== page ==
OPINION: Shootings will not stop until both sides of the gun debate come to the table

Charlie Needles

The flames of angry 2nd Amendment defenders and rallying cries for change from victims, survivors, their families, and the concerned are crowding the political atmosphere due to the recent shooting last week at Marjory Stoneman Douglas High School in Parkland, Fla.

After every shooting in our nation there is always a call for change and a strong resistance from gun owners, who seemingly clutch their guns to their chests and refuse to even come to the table about changes that can be made for the safety of America’s children.

The main call to action after an act of terrorism such as the Parkland shooting, is to remove guns from the populace, and to make the path to owning a gun a process that sifts out the very people that are a danger to the public. Some argue that just taking assault-style weapons out of circulation would drastically change the amount of damage a shooter could do. These ideas have not made a dent in the resistance.

Mental health is a focus as well, even from those not protecting their right to bear arms. Increasing the push for mental health in schools would reduce the high-flying out of control psyches that lead to dangerous, potential shooters reaching their tipping point and firing on innocent children, or a church, or a crowd of bystanders. There is nothing inherently wrong about this approach; in fact, it would have a stark effect in the number of shootings by unstable individuals. These ideas have also lead nowhere in the discussion of change.

There is no middle ground. Decades have passed since the Columbine shooting, the first mass school shooting that shook the nation and there have been countless lives lost in subsequent shootings because of a lack of compromise.

To make change, the primary focus of reining in the tragedies of mass shootings should be a meeting of these ideas. There needs to be a sit-down between NRA-lovers and the parents and children at risk of losing everything.

There must be an increase of support for mental health in schools with increased funding to support school counselors and recommendations for off-school counseling.

Who better than to fund this than the NRA?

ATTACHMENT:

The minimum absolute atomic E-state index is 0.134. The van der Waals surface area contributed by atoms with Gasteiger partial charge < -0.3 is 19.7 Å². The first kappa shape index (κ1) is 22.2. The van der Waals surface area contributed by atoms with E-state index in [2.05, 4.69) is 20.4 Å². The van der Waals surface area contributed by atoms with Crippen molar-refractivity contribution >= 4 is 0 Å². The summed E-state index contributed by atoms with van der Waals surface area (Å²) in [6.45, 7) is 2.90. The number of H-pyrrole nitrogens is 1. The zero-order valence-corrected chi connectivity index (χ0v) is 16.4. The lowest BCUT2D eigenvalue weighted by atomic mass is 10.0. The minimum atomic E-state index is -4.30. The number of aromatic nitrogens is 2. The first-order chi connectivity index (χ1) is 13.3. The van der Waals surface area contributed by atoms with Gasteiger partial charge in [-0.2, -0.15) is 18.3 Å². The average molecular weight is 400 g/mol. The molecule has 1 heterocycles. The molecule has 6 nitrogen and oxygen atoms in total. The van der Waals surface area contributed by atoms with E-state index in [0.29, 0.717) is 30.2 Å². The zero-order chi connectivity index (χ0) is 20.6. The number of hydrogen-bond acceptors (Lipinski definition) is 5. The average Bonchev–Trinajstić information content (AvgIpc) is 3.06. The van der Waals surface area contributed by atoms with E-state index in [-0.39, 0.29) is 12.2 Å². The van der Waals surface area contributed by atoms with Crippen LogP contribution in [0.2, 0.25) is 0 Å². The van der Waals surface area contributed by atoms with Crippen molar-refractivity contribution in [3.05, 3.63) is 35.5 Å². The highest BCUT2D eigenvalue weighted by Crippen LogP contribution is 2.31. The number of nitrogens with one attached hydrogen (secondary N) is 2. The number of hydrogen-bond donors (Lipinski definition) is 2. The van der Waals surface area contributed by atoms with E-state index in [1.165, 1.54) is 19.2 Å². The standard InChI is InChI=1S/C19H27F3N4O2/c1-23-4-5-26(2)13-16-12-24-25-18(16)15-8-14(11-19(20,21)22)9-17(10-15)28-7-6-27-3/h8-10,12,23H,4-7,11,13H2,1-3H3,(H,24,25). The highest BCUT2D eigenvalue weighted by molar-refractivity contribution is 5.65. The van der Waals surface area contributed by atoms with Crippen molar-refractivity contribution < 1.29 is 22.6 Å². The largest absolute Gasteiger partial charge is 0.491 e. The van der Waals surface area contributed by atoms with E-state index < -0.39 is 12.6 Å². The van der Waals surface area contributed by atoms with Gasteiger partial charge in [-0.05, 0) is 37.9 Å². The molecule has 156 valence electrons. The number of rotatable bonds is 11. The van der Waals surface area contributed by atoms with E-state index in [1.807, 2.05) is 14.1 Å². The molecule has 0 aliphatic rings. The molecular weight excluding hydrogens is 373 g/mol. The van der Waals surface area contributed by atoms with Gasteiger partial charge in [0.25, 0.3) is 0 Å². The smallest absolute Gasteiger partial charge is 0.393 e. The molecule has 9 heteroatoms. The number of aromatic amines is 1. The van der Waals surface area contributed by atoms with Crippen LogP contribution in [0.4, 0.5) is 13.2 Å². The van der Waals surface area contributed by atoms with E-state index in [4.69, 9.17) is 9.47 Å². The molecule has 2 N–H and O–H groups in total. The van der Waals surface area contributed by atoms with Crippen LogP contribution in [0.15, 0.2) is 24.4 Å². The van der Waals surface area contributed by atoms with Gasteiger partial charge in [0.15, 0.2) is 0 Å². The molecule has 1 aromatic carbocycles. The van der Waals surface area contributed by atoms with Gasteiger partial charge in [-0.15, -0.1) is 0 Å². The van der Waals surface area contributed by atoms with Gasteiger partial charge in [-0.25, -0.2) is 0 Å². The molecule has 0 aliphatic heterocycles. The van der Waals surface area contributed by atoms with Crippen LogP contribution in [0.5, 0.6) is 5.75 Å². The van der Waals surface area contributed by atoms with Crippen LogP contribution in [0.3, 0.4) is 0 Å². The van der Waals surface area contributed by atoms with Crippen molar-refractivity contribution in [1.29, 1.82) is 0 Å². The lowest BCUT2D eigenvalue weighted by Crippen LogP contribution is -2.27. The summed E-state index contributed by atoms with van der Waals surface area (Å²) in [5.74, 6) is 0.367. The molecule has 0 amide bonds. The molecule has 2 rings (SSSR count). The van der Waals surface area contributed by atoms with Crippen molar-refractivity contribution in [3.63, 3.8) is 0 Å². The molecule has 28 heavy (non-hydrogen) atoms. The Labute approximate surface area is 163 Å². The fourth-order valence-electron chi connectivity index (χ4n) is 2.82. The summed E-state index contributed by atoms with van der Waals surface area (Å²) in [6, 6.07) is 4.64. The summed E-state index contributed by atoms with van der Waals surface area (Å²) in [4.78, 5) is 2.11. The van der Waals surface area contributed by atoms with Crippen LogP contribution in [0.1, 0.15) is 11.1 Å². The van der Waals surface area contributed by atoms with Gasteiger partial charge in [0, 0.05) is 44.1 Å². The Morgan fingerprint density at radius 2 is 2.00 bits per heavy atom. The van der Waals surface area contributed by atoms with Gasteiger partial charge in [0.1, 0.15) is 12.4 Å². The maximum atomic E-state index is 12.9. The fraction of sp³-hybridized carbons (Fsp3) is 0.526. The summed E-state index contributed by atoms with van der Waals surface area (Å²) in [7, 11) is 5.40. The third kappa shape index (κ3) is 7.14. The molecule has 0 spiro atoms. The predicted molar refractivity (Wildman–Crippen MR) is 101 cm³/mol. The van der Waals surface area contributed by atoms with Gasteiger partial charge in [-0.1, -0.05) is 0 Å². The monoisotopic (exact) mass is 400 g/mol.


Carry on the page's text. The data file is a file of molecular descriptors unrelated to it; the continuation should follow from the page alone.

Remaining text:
Perhaps they can atone for the destruction of their weapons with a donation to schools around the nation who have suffered at the hands of rifle-armed shooters. There is no denying that reducing access to assault weapons would tourniquet the damage a shooter can do before they get taken down, but that is not the end of the discussion. A shooter could easily become a bomber with the right motivation and there has been an increase in self-made bombs. The risk is real, and guns are not the only tools in a terrorist’s arsenal when bent on destruction and carnage. This is why mental health is so valuable. There must be an increase in effort to care for and tend to vulnerable children and adults before they become too damaged to repair with therapy and counseling. And the worst thing is that with each shooting, anxiety and depression spike in school children. Fear is viral. It is a breeding ground for psychological issues that put vulnerable students at risk of becoming the shooter from where their fear was born. It is a cycle that must end.  

To stop school shootings these two fronts must be moved on simultaneously. I don’t think it’s fair to say that guns are the main problem, but with this level of misuse it is fair to say that guns are not met with the same need for education as any other dangerous tool or substance.

And while people might protest gun control for their need to arm themselves they should not be forced to give up the guns their rights entitle them to. Control does not mean a stripping of your rights. It means limited access to certain weapons that are unnecessary for civilians. It means that some people must be kept from owning because they are a risk to others’ safety. It means mandatory gun safety courses, not just for a carrying permit, but also for outright ownership. There needs to be theory training, pre-gun training just like a student driver learns the rules of the road before they get in a car. There needs to be sensitivity training to impress the effects of damage that the misuse of guns has on hundreds of thousands of lives, just like with drug and alcohol resistance programs in schools.

The only action that will make a difference is mental health and gun control working in tandem to reduce tragedies like the Parkland shooting.

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